Why are concentrated enzymes more stable?

Dima Klenchin klenchin at facstaff.wisc.edu
Wed Oct 9 20:35:27 EST 1996


In article <newitt-0910961330520001 at 128.231.113.35>,
   newitt at nih.gov (John A. Newitt) wrote:
->In article <mac446-0410961737230001 at hastingsq610.harvard.edu>,
->mac446 at hastingslab.harvard.edu (Thomas F. Fagan) wrote:
->
->> Isn't it a matter of unfolding? The more concentrated the enzyme is 
the
->> more likely it is to be bound to other enzyme molecules by hydrogen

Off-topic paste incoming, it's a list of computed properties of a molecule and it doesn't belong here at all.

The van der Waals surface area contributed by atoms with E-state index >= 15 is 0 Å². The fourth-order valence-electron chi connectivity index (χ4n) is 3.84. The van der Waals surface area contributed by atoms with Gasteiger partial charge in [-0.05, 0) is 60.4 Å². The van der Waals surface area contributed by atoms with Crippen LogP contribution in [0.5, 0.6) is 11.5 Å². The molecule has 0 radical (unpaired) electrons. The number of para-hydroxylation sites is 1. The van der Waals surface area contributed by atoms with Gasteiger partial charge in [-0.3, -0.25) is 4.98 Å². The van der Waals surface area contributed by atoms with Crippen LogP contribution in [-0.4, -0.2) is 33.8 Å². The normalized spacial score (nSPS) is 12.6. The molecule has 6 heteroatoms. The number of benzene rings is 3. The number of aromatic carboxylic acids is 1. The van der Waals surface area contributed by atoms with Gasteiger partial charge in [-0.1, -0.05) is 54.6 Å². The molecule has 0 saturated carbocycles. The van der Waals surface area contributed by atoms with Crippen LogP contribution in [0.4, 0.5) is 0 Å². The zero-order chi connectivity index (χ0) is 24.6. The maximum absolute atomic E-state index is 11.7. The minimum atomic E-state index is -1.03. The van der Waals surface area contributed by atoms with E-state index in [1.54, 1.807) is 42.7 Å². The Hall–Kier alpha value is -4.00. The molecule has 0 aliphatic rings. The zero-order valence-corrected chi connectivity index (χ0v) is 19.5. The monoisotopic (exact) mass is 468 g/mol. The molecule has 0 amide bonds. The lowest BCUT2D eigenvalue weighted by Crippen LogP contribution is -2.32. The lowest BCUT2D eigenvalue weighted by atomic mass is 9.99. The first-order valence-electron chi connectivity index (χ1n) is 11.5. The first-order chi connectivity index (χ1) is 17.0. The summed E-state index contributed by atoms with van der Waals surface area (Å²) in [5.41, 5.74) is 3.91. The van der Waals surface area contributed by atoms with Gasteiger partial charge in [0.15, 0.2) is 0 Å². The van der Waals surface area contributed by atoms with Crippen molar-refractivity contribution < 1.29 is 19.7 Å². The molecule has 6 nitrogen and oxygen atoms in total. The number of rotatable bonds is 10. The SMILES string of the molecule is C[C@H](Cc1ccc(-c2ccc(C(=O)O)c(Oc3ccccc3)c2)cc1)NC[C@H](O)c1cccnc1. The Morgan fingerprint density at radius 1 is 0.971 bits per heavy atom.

->> bonding or other interactions and the less likely it is to 
spontaneously
->> unfold.  This is why you can substitute "enzyme" with BSA or some 
other
->> stabilizing protein.
->
->I think sticking to surfaces has a lot to do with it. A large percentage
->of your protein will be lost due to nonspecific sticking to the tube, 
etc
->when it is too dilute.

I don't think so. Long time ago I compared stability of very dilute
IgG-peroxidase conjugates incubated in either control tubes and in
tubes extensively preblocked (and washed) with BSA. A loss of 
activity due to sticking contributed minor portion of the overall loss. 

- Dima



More information about the Methods mailing list